The only reviewers here are other cachers, who can vote thumbs up or thumbs down on a challenge. I think if there are enough thumbs down votes, Groundspeak eventually archives it. But how many thumbs down are needed? How long must it stay out there before it is archived. With so many of these things popping up, can Groundspeak keep up?
With that comes the no verification and no ownership. If things are just out there and the creator has no control, the only way to verify appears to be complaining to Groundspeak. I would imagine that they have a lot more things to worry about than someone in some tiny town in, say, the Midwest, who isn’t happy because someone armchaired their challenge.
Those complaints add up.
If the creator had a little control over the challenge, then it might be better in that it would be made sure that the meaning of the challenge was upheld. It would make it so people on the opposite side of the country or world couldn’t search for an image of the item and do a quick log.
There needs to be some sort of a checks-and-balance system or verification. Until then, anarchy can continue to reign.
The other thing that I’ve found painful is the way to search for challenges. If they aren’t Groundspeak’s worldwide challenges, then you have to put the town’s name in and it doesn’t appear to give you stuff too far from where you search. For example. the Oneonta one is the only one that comes up when I search “Oneonta,” despite the Stamford one being only about 25 miles away.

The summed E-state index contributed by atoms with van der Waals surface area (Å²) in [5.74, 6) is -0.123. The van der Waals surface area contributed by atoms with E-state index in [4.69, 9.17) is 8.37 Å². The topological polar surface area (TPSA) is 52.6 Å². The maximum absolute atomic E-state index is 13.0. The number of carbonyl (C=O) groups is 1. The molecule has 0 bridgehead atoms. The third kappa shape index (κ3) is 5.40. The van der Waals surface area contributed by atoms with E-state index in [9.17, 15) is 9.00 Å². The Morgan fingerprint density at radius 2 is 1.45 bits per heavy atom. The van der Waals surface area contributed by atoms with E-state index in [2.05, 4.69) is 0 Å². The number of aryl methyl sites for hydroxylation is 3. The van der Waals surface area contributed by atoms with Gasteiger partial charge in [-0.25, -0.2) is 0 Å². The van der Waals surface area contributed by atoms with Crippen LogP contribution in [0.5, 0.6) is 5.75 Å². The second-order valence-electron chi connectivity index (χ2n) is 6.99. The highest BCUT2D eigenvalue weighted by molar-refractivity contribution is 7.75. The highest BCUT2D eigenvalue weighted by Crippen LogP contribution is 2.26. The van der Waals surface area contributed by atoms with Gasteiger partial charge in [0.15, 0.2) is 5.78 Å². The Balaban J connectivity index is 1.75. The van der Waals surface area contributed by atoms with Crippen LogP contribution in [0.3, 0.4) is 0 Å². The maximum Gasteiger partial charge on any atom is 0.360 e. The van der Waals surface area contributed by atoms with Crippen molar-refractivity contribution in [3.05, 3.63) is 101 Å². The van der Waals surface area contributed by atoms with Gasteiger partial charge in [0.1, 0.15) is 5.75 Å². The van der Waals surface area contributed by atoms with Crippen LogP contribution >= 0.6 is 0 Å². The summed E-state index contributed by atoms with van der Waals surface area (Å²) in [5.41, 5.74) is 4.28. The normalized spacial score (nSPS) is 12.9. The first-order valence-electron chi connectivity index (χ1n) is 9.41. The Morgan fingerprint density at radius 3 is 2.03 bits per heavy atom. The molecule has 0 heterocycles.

In geocaching, you can set up queries to search and see. I haven’t seen that on challenges. Also in geocaching, one can pull up a map and see where the caches are. I haven’t been able to do that with challenges. I realize that challenges are also geared toward smart phones (which is another reason it’s silly that all the challenges are linked to geocaching as not everyone has a smart phone) and you can use the app on there, but I haven’t really tried it yet as I haven’t been out of the area far enough to see what it does.
Finally, one thing that irks me is you can’t go to someone’s profile and see what challenges they’ve completed, just how many. I can see all geocaches and benchmarks someone has done, why not what challenges they have completed? What gives on that? It would be a nice thing to see what challenges friends are doing, in case you might want to do them as well. As I said, searching for caches is already hard enough. Now I can’t even check friends challenges to see if there are ones close? Seems like this would have been a no-brainer.
I do still think challenges have a chance and a place in the game. I just believe that if these had been worked on for so long, it wasn’t done with the right thought process. I will hold out hope that things become better with them. If there are some changes to the process, I think it could be a wonderful addition to the geocaching website. But for now, it just seems sloppy and poorly executed.
I hope the challenge change a bit. I really do. And should they change for the better, I’ll have no problem re-visiting this topic and giving it thumbs up. At this point, however, I can’t do it as I just don’t believe it is a good addition at this point.
Feel free to leave a comment, or e-mail P.J. at hoohaablog [at] gmail.com. Also, please “Like” HooHaa Blog on Facebook by clicking the button on the right side of the page!